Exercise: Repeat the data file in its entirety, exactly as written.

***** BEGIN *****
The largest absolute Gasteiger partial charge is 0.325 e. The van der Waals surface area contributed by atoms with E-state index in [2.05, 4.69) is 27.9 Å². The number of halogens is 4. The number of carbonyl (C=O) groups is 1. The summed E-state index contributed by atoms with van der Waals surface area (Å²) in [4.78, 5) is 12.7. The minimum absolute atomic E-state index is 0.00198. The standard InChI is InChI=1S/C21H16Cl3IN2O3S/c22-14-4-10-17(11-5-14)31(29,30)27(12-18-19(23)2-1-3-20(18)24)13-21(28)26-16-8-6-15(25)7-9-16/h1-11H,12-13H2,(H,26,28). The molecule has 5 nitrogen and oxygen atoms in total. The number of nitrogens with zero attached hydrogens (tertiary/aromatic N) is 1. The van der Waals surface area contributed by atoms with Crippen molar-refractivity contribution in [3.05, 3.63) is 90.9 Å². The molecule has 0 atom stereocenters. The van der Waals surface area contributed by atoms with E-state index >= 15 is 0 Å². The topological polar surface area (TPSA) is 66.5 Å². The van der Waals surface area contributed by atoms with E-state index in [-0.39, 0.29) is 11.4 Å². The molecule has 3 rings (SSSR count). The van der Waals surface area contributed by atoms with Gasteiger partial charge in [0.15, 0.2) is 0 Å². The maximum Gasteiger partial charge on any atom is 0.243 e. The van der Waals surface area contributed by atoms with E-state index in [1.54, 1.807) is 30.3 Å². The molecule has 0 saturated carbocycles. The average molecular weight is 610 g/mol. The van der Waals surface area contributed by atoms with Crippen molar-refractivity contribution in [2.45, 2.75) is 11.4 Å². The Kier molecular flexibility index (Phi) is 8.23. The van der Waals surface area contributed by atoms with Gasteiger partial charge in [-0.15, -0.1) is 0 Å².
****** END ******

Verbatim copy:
The largest absolute Gasteiger partial charge is 0.325 e. The van der Waals surface area contributed by atoms with E-state index in [2.05, 4.69) is 27.9 Å². The number of halogens is 4. The number of carbonyl (C=O) groups is 1. The summed E-state index contributed by atoms with van der Waals surface area (Å²) in [4.78, 5) is 12.7. The minimum absolute atomic E-state index is 0.00198. The standard InChI is InChI=1S/C21H16Cl3IN2O3S/c22-14-4-10-17(11-5-14)31(29,30)27(12-18-19(23)2-1-3-20(18)24)13-21(28)26-16-8-6-15(25)7-9-16/h1-11H,12-13H2,(H,26,28). The molecule has 5 nitrogen and oxygen atoms in total. The number of nitrogens with zero attached hydrogens (tertiary/aromatic N) is 1. The van der Waals surface area contributed by atoms with Crippen molar-refractivity contribution in [3.05, 3.63) is 90.9 Å². The molecule has 0 atom stereocenters. The van der Waals surface area contributed by atoms with E-state index >= 15 is 0 Å². The topological polar surface area (TPSA) is 66.5 Å². The van der Waals surface area contributed by atoms with E-state index in [-0.39, 0.29) is 11.4 Å². The molecule has 3 rings (SSSR count). The van der Waals surface area contributed by atoms with Gasteiger partial charge in [0.15, 0.2) is 0 Å². The maximum Gasteiger partial charge on any atom is 0.243 e. The van der Waals surface area contributed by atoms with E-state index in [1.54, 1.807) is 30.3 Å². The molecule has 0 saturated carbocycles. The average molecular weight is 610 g/mol. The van der Waals surface area contributed by atoms with Crippen molar-refractivity contribution in [2.45, 2.75) is 11.4 Å². The Kier molecular flexibility index (Phi) is 8.23. The van der Waals surface area contributed by atoms with Gasteiger partial charge in [-0.15, -0.1) is 0 Å².